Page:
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Tonight at 8:30 (1952)

Meet Me Tonight (original title)
Approved | | Comedy | 6 May 1953 (USA)
An omnibus of three Noel Coward tales: the first, "The Red Peppers" (featuring Kay Walsh, Ted Ray, Martita Hunt, Frank Pettingell and Bill Fraser) about a bickering vaudeville couple who ... See full summary »

Director:

(as Anthony Pélissier)

Writers:

(based on three plays from: "Tonight At 8.30"), (additional dialogue {segment "Ways and Means"})
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Cast

Cast overview, first billed only:
Ted Ray ... George Pepper (segment "Red Peppers")
... Lily Pepper (segment "Red Peppers")
... Mabel Grace (segment "Red Peppers")
Bill Fraser ... Bert Bentley (segment "Red Peppers")
... Mr. Edwards (segment "Red Peppers")
Toke Townley ... Stage Manager (segment "Red Peppers")
... Call Boy (segment "Red Peppers")
... Henry Gow (segment "Fumed Oak: An Unpleasant Comedy")
... Doris Gow (segment "Fumed Oak: An Unpleasant Comedy")
... Mrs. Rockett (segment "Fumed Oak: An Unpleasant Comedy")
... Elsie Gow (segment "Fumed Oak: An Unpleasant Comedy")
... Stella Cartwright (segment "Ways and Means")
... Toby Cartwright (segment "Ways and Means")
... Murdoch (segment "Ways and Means")
... Olive Lloyd Ransome (segment "Ways and Means")
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Storyline

An omnibus of three Noel Coward tales: the first, "The Red Peppers" (featuring Kay Walsh, Ted Ray, Martita Hunt, Frank Pettingell and Bill Fraser) about a bickering vaudeville couple who form an alliance when some of their company start to needle them, and ends up in some non-amusing slapstick. The second episode is "Fumed Oak" (with Stanley Holloway, Betty Ann Davies, Mary Merrall and Dorothy Gordon) is about a squabbling, middle-class family where Holloway has to contend with a ghastly mother-in-law, a selfish wife and a whining, complaining child and, after 17 years, tells each of them off and departs their company. The third segment is "Ways and Means" (with Valerie Hobson, Nigel Patrick, Jack Warner and Jessie Royce Landis) about a pair of parasites who go from city to city as non-paying guests of wealthy acquaintances. A wealthy American widow is trying to quietly kick them out of her French Riviera home, and the couple, needing funds to get to Venice, hatch a scheme to fleece ... Written by Les Adams <longhorn1939@suddenlink.net>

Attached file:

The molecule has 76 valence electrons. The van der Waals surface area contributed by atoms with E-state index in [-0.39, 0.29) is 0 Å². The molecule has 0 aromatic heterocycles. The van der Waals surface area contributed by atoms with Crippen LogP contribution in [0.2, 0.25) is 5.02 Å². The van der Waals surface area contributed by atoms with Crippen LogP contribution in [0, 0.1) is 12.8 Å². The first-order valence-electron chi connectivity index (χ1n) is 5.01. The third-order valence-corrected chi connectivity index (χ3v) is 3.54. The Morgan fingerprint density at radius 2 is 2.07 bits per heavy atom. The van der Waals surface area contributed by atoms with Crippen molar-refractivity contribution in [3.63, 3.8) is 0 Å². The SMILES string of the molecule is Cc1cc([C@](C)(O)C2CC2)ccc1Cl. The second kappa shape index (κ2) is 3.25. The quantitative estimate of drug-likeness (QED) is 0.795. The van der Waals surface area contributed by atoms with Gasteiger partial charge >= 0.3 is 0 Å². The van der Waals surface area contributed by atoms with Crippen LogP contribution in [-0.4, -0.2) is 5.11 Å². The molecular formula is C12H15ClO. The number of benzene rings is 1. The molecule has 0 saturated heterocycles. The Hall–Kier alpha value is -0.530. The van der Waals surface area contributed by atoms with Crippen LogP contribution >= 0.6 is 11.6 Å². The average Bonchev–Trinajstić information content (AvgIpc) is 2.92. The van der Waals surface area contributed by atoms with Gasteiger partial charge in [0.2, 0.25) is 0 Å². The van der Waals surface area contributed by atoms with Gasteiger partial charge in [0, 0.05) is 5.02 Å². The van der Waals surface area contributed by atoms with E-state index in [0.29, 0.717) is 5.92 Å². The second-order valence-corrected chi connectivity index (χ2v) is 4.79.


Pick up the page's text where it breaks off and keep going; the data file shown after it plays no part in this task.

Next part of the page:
Plot Summary | Add Synopsis

Taglines:

Smash Stage Hit...Now a Wonderful Movie!

Genres:

Comedy

Certificate:

Approved | See all certifications »
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Details

Country:

Language:

Release Date:

6 May 1953 (USA)  »

Also Known As:

Tonight at 8:30  »

Company Credits

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Technical Specs

Sound Mix:

(Western Electric Recording)

Color:

(Technicolor)

Aspect Ratio:

1.37 : 1
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Did You Know?

Trivia

Opening credits: All characters and events in this film are fictitious. Any similarity to actual events, or persons, living or dead, is purely coincidental. See more »

Quotes

George Pepper: He's a little man, that's the trouble. Never trust a man with short legs - brains too near their bottoms.